stock; and as it appeared by the former will that the deceased had more than
sufficient bank stock to produce 601. per ann. (which itself at 5 per cent., the standard
rate of interest, would require 12001.), they might very naturally conceive that the
deceased's interest in that fund was quite sufficient to cover these several bequests
of "8001. bank stock," and "a remainder."

An attempt, however, a last attempt, has been made to support the credit and
character of this instrument, by what are technically called " recognitions ; " that is, '
by declarations or acts of the alleged testator referring to this instrument. Previous
acts or declarations, as of dissatisfaction with his former will or the like, there are
none, excepting the declarations spoken to singly by Mr. John Saph ; which, for
reasons that need not be repeated, are entitled to no sort of consideration from the
Court. But still clear and distinct subsequent recognitions of this will, proved as
clearly and distinctly by [208] witnesses above exception and suspicion, might alter
the whole complexion of this case, and carry irresistible conviction to the mind of the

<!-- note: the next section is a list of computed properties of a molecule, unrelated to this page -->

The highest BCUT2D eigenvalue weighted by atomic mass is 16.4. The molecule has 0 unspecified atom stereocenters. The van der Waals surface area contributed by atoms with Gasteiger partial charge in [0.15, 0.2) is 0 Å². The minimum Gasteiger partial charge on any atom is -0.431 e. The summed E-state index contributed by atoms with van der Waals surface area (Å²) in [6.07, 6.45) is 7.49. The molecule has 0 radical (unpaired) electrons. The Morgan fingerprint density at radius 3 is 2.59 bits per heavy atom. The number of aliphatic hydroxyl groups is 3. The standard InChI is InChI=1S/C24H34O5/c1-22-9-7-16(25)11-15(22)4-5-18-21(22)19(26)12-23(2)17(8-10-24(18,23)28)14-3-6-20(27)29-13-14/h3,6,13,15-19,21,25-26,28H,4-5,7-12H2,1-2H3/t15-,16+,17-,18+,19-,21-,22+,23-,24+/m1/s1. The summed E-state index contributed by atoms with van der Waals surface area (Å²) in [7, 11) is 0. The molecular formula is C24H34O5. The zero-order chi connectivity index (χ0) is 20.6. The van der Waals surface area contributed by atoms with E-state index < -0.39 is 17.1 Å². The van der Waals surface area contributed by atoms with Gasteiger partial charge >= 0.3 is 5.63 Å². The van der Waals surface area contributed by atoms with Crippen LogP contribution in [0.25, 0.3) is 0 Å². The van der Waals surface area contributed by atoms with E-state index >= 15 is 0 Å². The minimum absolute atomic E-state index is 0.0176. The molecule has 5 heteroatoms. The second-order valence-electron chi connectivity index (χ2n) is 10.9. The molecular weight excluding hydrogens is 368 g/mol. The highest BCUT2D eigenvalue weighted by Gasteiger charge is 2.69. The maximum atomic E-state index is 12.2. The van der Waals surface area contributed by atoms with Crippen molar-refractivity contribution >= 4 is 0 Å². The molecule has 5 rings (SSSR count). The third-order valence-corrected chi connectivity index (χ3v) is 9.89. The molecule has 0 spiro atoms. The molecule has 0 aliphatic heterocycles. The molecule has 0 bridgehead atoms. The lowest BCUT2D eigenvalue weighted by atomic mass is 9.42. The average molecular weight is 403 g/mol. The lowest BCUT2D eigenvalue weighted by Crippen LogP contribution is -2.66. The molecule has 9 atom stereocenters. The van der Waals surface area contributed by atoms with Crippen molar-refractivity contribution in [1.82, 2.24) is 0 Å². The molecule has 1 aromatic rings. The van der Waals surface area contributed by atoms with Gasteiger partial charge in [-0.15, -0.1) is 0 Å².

Court that the paper set up in it is, what it asserts itself to be, the deceased's will.
It is material therefore to consider, both who the witnesses are that speak to them,
and what the asserted recognitions themselves amount to.

Two witnesses only (besides Mr. James Gilbert, the supposed recognition, contained


in whose deposition, I have already said, giving it credit, amounts to nothing) have
been relied on in this respect a Mrs. Betsy Bursey and a Mrs. Elizabeth Gilbert.

Bursey, by business a dress-maker, at Lymington, is the intimate friend of
Mrs. Saph, whom she confesses to have "assisted her memory" in some things
relative to which she has been subsequently examined : she has been active too in
collecting testimony in the cause. Now I do not mean to say that these are circum-
stances which would at all induce the Court not to take this person's oath to a mere
matter of fact ; but they are circumstances which do induce the Court to listen to her
with some degree of suspicion when she is brought to speak to expressions said to
have been used by the deceased several years before expressions liable to misappre-